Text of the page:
|Code||Fault Location||Probable Cause|
|P2108|| Throttle actuator control (TAC) module - performance problem |
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|TAC control module|
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What Does Code P2108 Mean?
OBD II fault code P2108 is a generic code that is defined as “Throttle Actuator Control Module Performance”, and is set when the PCM (Powertrain Control Module) detects an abnormal or unexpected output signal from the throttle actuator control module. Note that this code only applies to applications that use drive-by-wire throttle control systems in which there is no physical link such as a control cable between the throttle pedal and the throttle plate.
Drive-by-wire throttle control systems are fairly complex systems that use input data from the throttle position sensor to activate a DC motor to control the opening and closing of the throttle plate. In practice, the reference voltage that is supplied to the throttle pedal position sensor changes depending on the position of the sensor, and the PCM uses these changes and input data from other engine sensors to calculate an appropriate throttle opening, which is monitored by a dedicated throttle plate position sensor.
As a practical matter, when the engine is running and the throttle pedal is in the rest position, the PCM will open the throttle plate just enough to allow stable idling. As the throttle pedal is depressed, the current from the pedal position sensor changes and the PCM uses this information to command the throttle actuator motor to create a bigger throttle opening via the throttle control module, which it will maintain unless the driver presses down further on the throttle pedal. If the driver removes all pressure from the throttle pedal, the voltage from this sensor changes again, but in the opposite direction, which has the effect of closing the throttle (via the throttle control module and throttle control motor) to a minimum opening to maintain the engines’ idling speed.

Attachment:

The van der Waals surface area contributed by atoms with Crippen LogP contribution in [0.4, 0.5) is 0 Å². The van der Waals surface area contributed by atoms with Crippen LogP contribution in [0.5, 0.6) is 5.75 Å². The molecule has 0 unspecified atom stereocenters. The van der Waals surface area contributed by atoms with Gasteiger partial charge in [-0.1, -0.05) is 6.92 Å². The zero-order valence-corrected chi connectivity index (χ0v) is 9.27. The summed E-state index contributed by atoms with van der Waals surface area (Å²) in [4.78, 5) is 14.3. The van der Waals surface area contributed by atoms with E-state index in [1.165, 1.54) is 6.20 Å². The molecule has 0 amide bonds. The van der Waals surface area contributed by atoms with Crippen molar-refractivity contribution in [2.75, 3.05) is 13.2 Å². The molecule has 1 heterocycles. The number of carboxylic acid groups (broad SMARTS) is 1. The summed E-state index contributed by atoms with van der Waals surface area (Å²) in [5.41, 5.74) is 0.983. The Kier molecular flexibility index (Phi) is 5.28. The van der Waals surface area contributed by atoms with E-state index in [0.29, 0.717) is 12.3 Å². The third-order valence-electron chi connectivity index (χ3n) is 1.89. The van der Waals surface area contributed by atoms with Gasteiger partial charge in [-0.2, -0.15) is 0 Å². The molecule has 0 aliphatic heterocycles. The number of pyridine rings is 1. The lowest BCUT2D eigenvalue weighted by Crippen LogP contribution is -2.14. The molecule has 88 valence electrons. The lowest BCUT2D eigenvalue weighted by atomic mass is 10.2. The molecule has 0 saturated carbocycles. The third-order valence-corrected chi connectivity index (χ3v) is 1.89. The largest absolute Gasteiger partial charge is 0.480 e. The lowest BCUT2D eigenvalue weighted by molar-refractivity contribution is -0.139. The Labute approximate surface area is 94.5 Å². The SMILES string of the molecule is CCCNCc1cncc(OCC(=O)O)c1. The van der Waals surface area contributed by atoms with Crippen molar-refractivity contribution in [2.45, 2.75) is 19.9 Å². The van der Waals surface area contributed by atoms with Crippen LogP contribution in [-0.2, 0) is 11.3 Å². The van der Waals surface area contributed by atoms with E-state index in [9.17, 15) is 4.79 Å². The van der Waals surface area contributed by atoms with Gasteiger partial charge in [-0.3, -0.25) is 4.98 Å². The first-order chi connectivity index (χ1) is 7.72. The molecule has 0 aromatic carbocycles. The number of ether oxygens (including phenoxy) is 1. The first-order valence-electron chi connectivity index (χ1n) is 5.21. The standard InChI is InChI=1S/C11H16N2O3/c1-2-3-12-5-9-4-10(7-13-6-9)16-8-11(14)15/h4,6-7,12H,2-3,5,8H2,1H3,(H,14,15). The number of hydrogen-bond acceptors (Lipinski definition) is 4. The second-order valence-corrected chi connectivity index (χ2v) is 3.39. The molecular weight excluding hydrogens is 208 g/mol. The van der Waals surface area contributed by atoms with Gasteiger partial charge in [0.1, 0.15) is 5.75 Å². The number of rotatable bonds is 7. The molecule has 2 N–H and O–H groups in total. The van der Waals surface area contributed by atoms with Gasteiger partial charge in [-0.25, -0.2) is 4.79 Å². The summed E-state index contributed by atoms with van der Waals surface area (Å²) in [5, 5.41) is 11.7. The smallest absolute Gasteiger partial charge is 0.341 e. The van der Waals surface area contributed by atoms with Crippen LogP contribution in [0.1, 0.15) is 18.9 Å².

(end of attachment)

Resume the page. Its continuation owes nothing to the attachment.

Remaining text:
It should be noted though the PCM monitors several parameters continuously during throttle/engine operation. These include, but are not limited to the correlation between the actual and desired positions of the throttle plate and the throttle pedal position sensor, the correlation between the engine speed and the actual throttle opening, and all voltages and currents in the throttle control system, with special reference to the output signals from the throttle control module.
Thus, if the PCM detects a malfunction such as an incorrect, implausible, inaccurate, or unexpected signal from the throttle control module that produces an actual throttle position that does not agree with the desired throttle position, it recognizes that it cannot control the throttle effectively, and it will set code P2108 and illuminate a warning light as a result. Note that on many applications, this type of failure may cause the PCM to initiate a fail-safe or limp mode as a safety precaution, and that the fail-safe condition will persist until the fault is corrected and the code is cleared with a scan tool.
Where is the P2108 sensor located?
The image above shows a simplified schematic drawing of a typical electronic drive-by-wire throttle control system. Note that while in this example the throttle control module is shown as a stand-alone control module, this module can also be integrated into the PCM. Note also that where the throttle control module is a stand-alone unit, the actual locations of these units vary greatly between applications, so refer to the manual for the affected application to locate and identify the throttle control module correctly to avoid a misdiagnosis.
What are the common causes of code P2108?
Some common causes of code P2108 could include the following-
- Damaged, burnt, shorted, disconnected, or corroded wiring and or connectors in one or more throttle control circuits. Note that poor electrical connections in these circuits is a common cause of code P2108 on many applications
- Defective throttle control module
- Defective throttle control system relay
- Defective throttle actuator motor
- Defective throttle position sensor
- Defective throttle pedal position sensor
- Failed or failing PCM, but note that since this a rare event, the fault must be sought elsewhere before any control module is replaced